Wednesday, April 8, 2009

More flowers of spring

Onward ho with some more of our earliest flora! You of the tundra-people in the Great White North, where scarcely a dandelion is yet blooming, can take heart knowing that spring is rapidly steamrolling across the landscape. The following photos come from last Sunday’s southern Ohio botanical foray with the Wild Ones.

Lumpers and splitters. Ya either love ‘em or hate ‘em, depending upon your expertise and perspective. These are the scientists who study taxonomy, or the science of classification. Their antics are probably most widely known in the bird world, as there are so many bird watchers and such a widespread interest in listing, or seeing how many species one can find.

“Lumping” is basically sewing a “species” back together after it has been considered two or more species, such as was the case with our juncos. “Splitting” (loud cheer, bird listers!) is when a decision is made that one species is actually comprised of distinct enough entities that it warrants being cleaved into two (or more) species.

And such was the case with the above plant. Far more lumping/splitting goes on in the botanical world than is the case with ornithology, as we learn more about plants. This plant is Giant Blue Cohosh, Caulophyllum giganteum, formerly considered a variety of Blue Cohosh, Caulophyllum thalictroides. However, it blooms a few weeks earlier, and has larger flowers with consistently purple sepals.

Note how the plant is strongly purplish. The young, growing leaves and shoots are flush with anthocyanins, which help protect young sensitive tissues from potentially harmful UV rays. As growth continues, more chlorophyll will be produced and eventually the plant’s tissues will become green.

A beautiful Wild Ginger plant, Asarum canadense, one of our earliest blooming wildflowers. Look closely at the base.

A plant that puts its flower this close to the ground is likely pollinated by ground-dwelling bugs – probably beetles and perhaps ants, in this case.

We were on a quest for rare flora, and this elfin mustard fit the bill. It is Leavenworthia, or Leavenworthia uniflora in botany-speak. A southerner, it gets no farther north than Adams County and vicinity, and grows in barren limey soils, often woth other rare mustards. This specimen is already bedecked with the plump cigar-shaped fruit, or siliques. A persistent flower is visible in the upper right. Truly a hands and knees plant, the whole thing stands perhaps two inches tall. This genus commemorates a rather obscure botanist, Melines Conklin Leavenworth.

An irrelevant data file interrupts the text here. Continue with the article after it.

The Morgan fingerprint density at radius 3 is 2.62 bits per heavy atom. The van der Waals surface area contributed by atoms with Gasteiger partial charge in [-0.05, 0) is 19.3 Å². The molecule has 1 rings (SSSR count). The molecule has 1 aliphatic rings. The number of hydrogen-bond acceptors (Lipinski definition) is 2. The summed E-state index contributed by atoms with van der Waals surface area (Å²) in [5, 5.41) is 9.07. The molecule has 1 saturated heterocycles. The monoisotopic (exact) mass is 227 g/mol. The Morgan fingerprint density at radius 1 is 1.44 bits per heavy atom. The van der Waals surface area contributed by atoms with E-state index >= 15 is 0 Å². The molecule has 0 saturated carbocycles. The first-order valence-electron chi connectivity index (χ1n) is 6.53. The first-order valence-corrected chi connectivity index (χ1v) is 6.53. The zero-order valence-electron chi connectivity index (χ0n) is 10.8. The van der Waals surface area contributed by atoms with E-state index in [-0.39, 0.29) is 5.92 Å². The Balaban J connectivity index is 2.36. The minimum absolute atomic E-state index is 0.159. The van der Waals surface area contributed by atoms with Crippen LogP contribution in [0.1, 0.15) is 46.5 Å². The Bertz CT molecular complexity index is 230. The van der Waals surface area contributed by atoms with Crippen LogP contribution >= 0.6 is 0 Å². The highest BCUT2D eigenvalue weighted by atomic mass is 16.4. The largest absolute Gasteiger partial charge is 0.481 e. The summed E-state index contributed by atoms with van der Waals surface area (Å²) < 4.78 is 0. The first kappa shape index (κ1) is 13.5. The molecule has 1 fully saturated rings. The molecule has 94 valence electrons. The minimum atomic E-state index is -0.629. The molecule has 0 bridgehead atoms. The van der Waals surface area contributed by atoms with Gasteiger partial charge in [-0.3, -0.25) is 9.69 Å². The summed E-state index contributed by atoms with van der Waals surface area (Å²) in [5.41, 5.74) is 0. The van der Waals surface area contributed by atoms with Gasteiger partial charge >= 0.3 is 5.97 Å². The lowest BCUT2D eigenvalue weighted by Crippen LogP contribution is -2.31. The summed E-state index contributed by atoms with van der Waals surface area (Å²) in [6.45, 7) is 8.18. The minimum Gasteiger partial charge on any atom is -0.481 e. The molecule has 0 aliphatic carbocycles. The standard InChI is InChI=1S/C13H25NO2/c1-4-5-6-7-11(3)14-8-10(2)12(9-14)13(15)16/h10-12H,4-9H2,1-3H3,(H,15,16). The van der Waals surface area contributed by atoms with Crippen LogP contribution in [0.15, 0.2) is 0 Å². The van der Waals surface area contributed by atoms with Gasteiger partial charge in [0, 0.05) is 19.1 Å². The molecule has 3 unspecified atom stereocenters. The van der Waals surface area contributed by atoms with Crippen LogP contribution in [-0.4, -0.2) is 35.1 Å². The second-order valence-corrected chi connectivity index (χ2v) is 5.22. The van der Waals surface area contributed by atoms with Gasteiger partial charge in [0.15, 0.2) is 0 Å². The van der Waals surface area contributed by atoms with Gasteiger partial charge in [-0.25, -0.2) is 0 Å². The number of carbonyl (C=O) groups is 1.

Some plants were already on their way out. We visited a massive population of Snow Trillium, Trillium nivale, but most were done and gone, and the few flowers we found were a bit on the faded side. This is a rarity in Ohio and most states in which it occurs. Note our only native Sedum growing with it – Wild Stonecrop, Sedum ternatum, with its thick, round, fleshy leaves.

An avalanche of Wild Leek, Allium tricoccum, tumbles from a ravine near Shawnee State Forest.

But it wasn’t the leek we sought, although we certainly appreciated that onionish spectacle. Our target was this rarest of lilies, the outrageously beautiful Goldenstar, Erythronium rostratum. It is know from but one small stream drainage in Ohio, and this is the only population north of the Ohio River. There are thousands of plants, and they bloom en masse over a few day period.

Come a bit too late, and this is all you’ll see of the Goldenstar, other than the oddly speckled leathery leaves. As if turned off by a light switch, nearly all of the flowers vanish overnight, quickly replaced by these curious pendant fruits with long beaks. The specific epithet rostratum means “beaked”. Like the Wild Ginger, the fruit is purposefully held low to the ground. Ants, baby, ants. They make the world go ‘round, and also transport Goldenstar seeds to new locales.

Usually, when I show photos of Goldenstar, someone lets me know that they have it in their local patch. Not bloody likely, mate – it is this species, the far more common and widespread Yellow Trout Lily, Erythronium americanum. Note how the tepals curve backwards strongly, while those of the Goldenstar are held outwards on a flat plane. This species also lacks the beaked fruit of the rarity.

I hope that you are making time to get outside and enjoy the rush of spring.


Jana said...

Beautiful pictures and very informative. Thanks.

Mike Whittemore said...

Jim, Scott N directed me to this post. I found a great patch of giant blue cohosh just the other day in SE Ohio. Great info as always!

Ali said...

very fantastic pictures looking so pretty and these pictures are very informative.

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